77 Songs, 4 Hours 10 Minutes

EDITORS’ NOTES

It’s a testament to how much music Ella Fitzgerald recorded, that these 76 sparkling, professionally recorded tunes were allowed to languish unheard for more than 50 years. As her phenomenally successful Songbook albums show, with the eternally bubbly Fitzgerald and her elegant little-girl voice it’s about the songs, and here there’s a sterling mix of stage and screen numbers like the Gershwins’ “S’Wonderful,” and Harold Arlen’s “The Old Black Magic,” big band numbers like Ellington’s “Perdido,” oddities like “Across the Alley From the Alamo,” and a stab at Thelonious Monk’s “`Round Midnight.” Even her best known tunes, “A-Tisket, A-Tasket” and “Mack the Knife” get fresh, ingenious takes that are essential for Ella collectors. The whole set plays like a fast-moving jam session, loose and inventive with Fitzgerald full of energy and brio, her scatting tight and disciplined, and her sense of delight showing itself often, none better than in “Sunny Side of the Street,” when instead of the usual “Rockefeller” she sings, “I’d be rich as Frank Sinatra. A vivacious rarity.

EDITORS’ NOTES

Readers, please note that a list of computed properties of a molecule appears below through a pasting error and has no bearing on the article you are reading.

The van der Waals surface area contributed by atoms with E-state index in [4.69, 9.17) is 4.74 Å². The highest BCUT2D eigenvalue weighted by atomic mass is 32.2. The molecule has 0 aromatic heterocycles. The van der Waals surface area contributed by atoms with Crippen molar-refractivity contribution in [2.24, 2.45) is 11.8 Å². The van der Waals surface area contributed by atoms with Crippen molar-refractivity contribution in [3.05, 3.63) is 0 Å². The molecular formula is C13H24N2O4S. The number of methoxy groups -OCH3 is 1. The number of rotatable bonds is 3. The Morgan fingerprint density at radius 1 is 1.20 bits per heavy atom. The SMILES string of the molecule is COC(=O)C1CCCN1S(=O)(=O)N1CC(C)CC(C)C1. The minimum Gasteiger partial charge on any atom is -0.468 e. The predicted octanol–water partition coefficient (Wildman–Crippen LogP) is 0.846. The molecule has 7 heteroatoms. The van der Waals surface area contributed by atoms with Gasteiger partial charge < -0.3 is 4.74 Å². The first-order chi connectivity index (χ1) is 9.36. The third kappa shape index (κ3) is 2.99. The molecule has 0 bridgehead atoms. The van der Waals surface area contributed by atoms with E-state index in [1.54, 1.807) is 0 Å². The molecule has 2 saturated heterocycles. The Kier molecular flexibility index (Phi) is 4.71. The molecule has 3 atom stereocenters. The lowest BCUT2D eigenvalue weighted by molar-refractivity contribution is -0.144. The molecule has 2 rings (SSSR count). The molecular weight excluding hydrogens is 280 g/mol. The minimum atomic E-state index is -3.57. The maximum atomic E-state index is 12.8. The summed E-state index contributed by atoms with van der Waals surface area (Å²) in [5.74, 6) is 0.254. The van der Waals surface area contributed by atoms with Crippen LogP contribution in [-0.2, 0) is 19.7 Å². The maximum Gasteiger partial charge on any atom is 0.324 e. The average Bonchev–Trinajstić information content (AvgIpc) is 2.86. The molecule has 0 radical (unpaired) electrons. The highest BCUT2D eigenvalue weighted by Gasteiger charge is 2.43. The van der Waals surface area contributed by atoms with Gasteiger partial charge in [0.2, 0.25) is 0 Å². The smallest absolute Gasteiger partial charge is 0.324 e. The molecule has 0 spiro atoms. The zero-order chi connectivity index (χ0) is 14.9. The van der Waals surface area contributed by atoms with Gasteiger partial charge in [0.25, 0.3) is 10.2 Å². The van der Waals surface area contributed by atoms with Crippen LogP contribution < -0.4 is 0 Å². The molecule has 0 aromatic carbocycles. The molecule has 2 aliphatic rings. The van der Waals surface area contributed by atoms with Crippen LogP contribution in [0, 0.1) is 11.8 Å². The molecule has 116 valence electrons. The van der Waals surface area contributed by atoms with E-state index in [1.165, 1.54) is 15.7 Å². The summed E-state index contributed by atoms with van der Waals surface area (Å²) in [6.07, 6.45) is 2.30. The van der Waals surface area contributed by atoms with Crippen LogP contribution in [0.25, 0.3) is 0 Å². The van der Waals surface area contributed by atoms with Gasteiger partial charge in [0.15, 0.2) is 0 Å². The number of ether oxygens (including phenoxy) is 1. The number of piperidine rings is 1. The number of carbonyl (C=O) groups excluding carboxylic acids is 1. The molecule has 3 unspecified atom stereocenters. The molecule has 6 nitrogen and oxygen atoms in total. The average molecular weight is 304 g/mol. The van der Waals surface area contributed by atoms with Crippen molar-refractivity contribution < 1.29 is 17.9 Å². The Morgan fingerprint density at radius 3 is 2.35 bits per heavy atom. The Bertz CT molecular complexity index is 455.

It’s a testament to how much music Ella Fitzgerald recorded, that these 76 sparkling, professionally recorded tunes were allowed to languish unheard for more than 50 years. As her phenomenally successful Songbook albums show, with the eternally bubbly Fitzgerald and her elegant little-girl voice it’s about the songs, and here there’s a sterling mix of stage and screen numbers like the Gershwins’ “S’Wonderful,” and Harold Arlen’s “The Old Black Magic,” big band numbers like Ellington’s “Perdido,” oddities like “Across the Alley From the Alamo,” and a stab at Thelonious Monk’s “`Round Midnight.” Even her best known tunes, “A-Tisket, A-Tasket” and “Mack the Knife” get fresh, ingenious takes that are essential for Ella collectors. The whole set plays like a fast-moving jam session, loose and inventive with Fitzgerald full of energy and brio, her scatting tight and disciplined, and her sense of delight showing itself often, none better than in “Sunny Side of the Street,” when instead of the usual “Rockefeller” she sings, “I’d be rich as Frank Sinatra. A vivacious rarity.

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